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Critical Reviews™ in Physical and Rehabilitation Medicine
SJR: 0.121 SNIP: 0.228 CiteScore™: 0.5

ISSN Print: 0896-2960
ISSN Online: 2162-6553

Critical Reviews™ in Physical and Rehabilitation Medicine

DOI: 10.1615/CritRevPhysRehabilMed.v22.i1-4.60
pages 71-80

The Effect of Attentional Focus on Temporal-Spatial Parameters of Gait

Evan T. Cohen
Department of Rehabilitation and Movement Sciences, Rutgers, The State University of New Jersey, 40 East Laurel Road, Suite 2105, Stratford, New Jersey, USA 08084
Nancy McNevin
Department of Kinesiology, University of Windsor, Windsor, ON, Canada
Angela Hegamin
College of Health Sciences, Trident University International, Cypress, CA, USA
Sharon A. Nazarchuk
College of Health Sciences, Trident University International, Cypress, CA, USA

ABSTRACT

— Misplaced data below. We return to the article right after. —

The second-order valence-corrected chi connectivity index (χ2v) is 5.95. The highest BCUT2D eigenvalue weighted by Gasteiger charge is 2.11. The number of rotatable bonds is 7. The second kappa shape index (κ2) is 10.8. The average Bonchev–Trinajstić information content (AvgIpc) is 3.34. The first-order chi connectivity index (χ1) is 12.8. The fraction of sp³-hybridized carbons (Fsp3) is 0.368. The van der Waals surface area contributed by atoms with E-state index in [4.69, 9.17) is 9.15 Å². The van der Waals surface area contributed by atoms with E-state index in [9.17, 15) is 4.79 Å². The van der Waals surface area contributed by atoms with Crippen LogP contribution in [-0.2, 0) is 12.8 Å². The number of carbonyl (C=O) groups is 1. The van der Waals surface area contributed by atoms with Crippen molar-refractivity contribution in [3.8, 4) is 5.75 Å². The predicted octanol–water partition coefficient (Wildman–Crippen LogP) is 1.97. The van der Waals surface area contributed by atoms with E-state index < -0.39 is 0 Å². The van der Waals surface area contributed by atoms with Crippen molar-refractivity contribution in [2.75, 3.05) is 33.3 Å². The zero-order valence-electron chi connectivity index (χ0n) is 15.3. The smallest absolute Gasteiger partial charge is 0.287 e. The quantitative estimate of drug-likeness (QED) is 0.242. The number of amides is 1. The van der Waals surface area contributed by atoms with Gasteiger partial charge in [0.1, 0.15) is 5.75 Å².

Purpose: Examine the effect of attentional focus (AF) instructions on gait in a sample of older adults. Participants: Older adults residing in independent living quarters (N = 24). Interventions: Participants underwent baseline gait testing, and then testing in two experimental conditions using a randomized, crossover, repeated-measures design. Participants carried a cup of water while walking along an instrumented walkway. In the baseline condition, no AF-related instructions were provided. In each experimental condition, participants received instructions that directed AF to their movement mechanics [i.e., an internal AF (IAF)] or to the effect of their movements [i.e., an external AF (EAF)]. Main Outcome Measure(s): Walking velocity (WV), gait stability ratio (GSR), step-to-step variance in step time (STVAR) and in step length (SLVAR). Results: There were no differences between WV, GSR, and STVAR between experimental conditions, although WV and GSR performance was poorer under both IAF and EAF conditions compared to the baseline. Despite the similar WV and GSR between experimental conditions, STVAR was significantly higher under the EAF condition compared to the baseline and IAF conditions. Conclusions: Our results suggest that the use of an EAF directed to a suprapostural task alters gait variability while overall measures of gait function remain unchanged. Clinicians should consider manipulating AF during gait rehabilitation interventions to manipulate age-related constraint of movement


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